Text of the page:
Philosophical feminism in popular culture / Sharon L. Crasnow. Joanne Waugh, eds. (Dec 6, 2012)
I was hoping a pop culture item would come up. Not that there's anything wrong with Butler or Barthes, but sometimes, you just want to talk about Star Trek or something. Although offhand, I've never personally seen a feminist reading of Star Trek that went much further than "female captain." At eight chapters and 200 pages, it's not quite the shortest essay collection I've seen--that privilege goes to Ringbearers: The Lord of the Rings Online book--but it's pretty slim. I can't find a copy of the tale of contents online, which is always annoying, but according to the description, there are essays on black female comics, Sex and the City, Mad Men, The Girl With the Dragon Tattoo, and Battlestar Galactica. That's a decent range of works, and I'd be interested in the Battlestar one--between characters like the President, the various Cylons, and Starbuck, there's a lot of potential fodder.  H.

Faint objects: and how to observe them. / Brian Cudnik (Sept 18, 2012)
I like this title--it hints at the subject without spelling it out. Unless you're up on your astronomy, in which case you're immediately thinking it means looking at particular types of stars that can't be seen as easily as others. Exactly what this book is doing in the "philosophy" subject search is something of a philosophical question itself, but once you broaden philosophy to that degree, you're edging toward turning everything into philosophy.

Monstrous Crimes and the Failure of Forensic Psychiatry/ Pamela D. Schultz and John Douard (Nov 13, 2012)
The typical way we rhetorically frame drug dealers, psychopathic murders, and pedophiles is as monster or predator; Douard and Shultz argue that this framing shapes our concept of justice and the treatment of such criminals. To that end, they trace the metaphor through the 19th century into today, and look at how it's used to scapegoat certain kinds of criminals so that we can avoid anxieties about our own potential for deviant interests. This is a complex issue, made more complex by the highly charged emotional nature of the crimes. I think you could make a case that justice isn't even what people are looking for when it comes to punishing these offenders, that we'd rather get vengeance. And the trouble with going for vengeance over justice is that it satisfies an immediate urge, but can fail to address deeper societal issues. I think we're seeing this debate playing out now in relation to gun violence in America--there's a lot of talk about preventative measures and treatment and how to find and neutralize (rehabilitate is probably a better word) potential offenders before they, well, go berserk and kill a lot of innocent people. And as soon as you do that, you're wading into new issues, that you're ignoring the potential for guns themselves to be dangerous (no tool is neutral, frankly, though it can be put to various purposes), and the danger of stigmatizing mental health issues even further.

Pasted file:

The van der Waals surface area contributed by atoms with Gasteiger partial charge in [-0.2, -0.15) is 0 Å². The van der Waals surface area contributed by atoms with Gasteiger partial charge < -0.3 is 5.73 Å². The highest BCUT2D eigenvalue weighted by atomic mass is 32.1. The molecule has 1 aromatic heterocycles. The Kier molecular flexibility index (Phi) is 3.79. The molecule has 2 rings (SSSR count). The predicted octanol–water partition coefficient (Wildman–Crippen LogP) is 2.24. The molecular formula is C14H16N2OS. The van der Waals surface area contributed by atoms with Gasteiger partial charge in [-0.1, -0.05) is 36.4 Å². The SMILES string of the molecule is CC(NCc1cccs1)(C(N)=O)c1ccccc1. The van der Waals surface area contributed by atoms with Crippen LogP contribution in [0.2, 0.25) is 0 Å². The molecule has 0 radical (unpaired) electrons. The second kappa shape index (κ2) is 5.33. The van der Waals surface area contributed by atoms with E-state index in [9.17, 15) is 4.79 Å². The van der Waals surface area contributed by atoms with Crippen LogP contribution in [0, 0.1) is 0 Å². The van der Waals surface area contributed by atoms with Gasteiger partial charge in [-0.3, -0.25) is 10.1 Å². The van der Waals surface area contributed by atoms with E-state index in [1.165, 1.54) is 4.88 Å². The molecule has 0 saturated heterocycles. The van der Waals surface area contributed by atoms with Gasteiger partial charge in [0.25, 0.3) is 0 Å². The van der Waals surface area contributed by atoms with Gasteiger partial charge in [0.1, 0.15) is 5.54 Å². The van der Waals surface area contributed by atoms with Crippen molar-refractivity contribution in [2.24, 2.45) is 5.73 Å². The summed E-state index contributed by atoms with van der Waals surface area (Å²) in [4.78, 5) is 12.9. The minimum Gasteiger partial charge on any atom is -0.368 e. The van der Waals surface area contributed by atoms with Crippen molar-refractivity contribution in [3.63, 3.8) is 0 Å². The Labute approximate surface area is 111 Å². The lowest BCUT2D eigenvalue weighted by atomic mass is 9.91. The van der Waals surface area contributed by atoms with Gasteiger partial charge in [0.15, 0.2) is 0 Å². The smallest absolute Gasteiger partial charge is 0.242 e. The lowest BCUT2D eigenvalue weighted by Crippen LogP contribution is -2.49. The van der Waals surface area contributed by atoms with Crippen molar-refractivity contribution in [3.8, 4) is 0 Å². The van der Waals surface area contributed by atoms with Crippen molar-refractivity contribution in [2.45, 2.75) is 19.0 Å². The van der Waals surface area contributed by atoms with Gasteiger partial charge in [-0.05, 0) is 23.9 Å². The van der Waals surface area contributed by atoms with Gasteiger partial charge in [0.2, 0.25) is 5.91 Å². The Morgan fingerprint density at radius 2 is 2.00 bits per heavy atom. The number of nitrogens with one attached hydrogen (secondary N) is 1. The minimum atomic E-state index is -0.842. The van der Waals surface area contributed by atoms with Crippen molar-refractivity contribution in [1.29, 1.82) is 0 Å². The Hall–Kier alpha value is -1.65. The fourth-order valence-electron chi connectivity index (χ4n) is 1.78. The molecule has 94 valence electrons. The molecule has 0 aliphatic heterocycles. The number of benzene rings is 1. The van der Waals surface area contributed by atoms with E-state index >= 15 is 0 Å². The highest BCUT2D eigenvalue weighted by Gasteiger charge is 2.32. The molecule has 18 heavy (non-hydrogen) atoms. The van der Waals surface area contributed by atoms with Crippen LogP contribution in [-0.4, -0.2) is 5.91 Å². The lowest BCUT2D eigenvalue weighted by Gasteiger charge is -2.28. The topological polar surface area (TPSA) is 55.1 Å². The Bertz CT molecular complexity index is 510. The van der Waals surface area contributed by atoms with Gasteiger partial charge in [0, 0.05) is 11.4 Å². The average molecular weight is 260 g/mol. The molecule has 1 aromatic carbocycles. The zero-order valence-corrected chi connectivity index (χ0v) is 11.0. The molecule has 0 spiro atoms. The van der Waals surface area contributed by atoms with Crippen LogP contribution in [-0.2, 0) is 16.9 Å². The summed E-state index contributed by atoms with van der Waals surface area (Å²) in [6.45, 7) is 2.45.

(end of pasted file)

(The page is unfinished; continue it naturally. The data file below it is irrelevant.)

In the Beginning, She Was / Luce Irigaray (Dec 27, 2012)
Speaking of Irigaray--that is, she was mentioned in the Battersby book, and speaking of theorists dealing in gender that I should read more of, we have this book. From the description, Irigaray argues that Western tradition, dating as far back as the early Greeks, is an elaborate construction of mastery that deliberately moved away from the maternal origin and the real as it is. Equating the maternal origin with the real is a characteristic of a particular type of feminism (or so my vague understanding goes), and Irigaray's at the forefront of that. She says we have to recover or natural belonging and turn back to prior to the Greeks. That's... I'm hoping she's speaking metaphorically, and even then, it's a fairly tall order. At 170 pages, it's a fairly short read, so it may be worth looking at just to know where Irigaray is coming from, regardless of whether you agree with her. It doesn't have any reviews on Amazon or GoodReads, so I don't know what the popular reception of the book is, as much as a book like this can have a popular reception to begin with. B.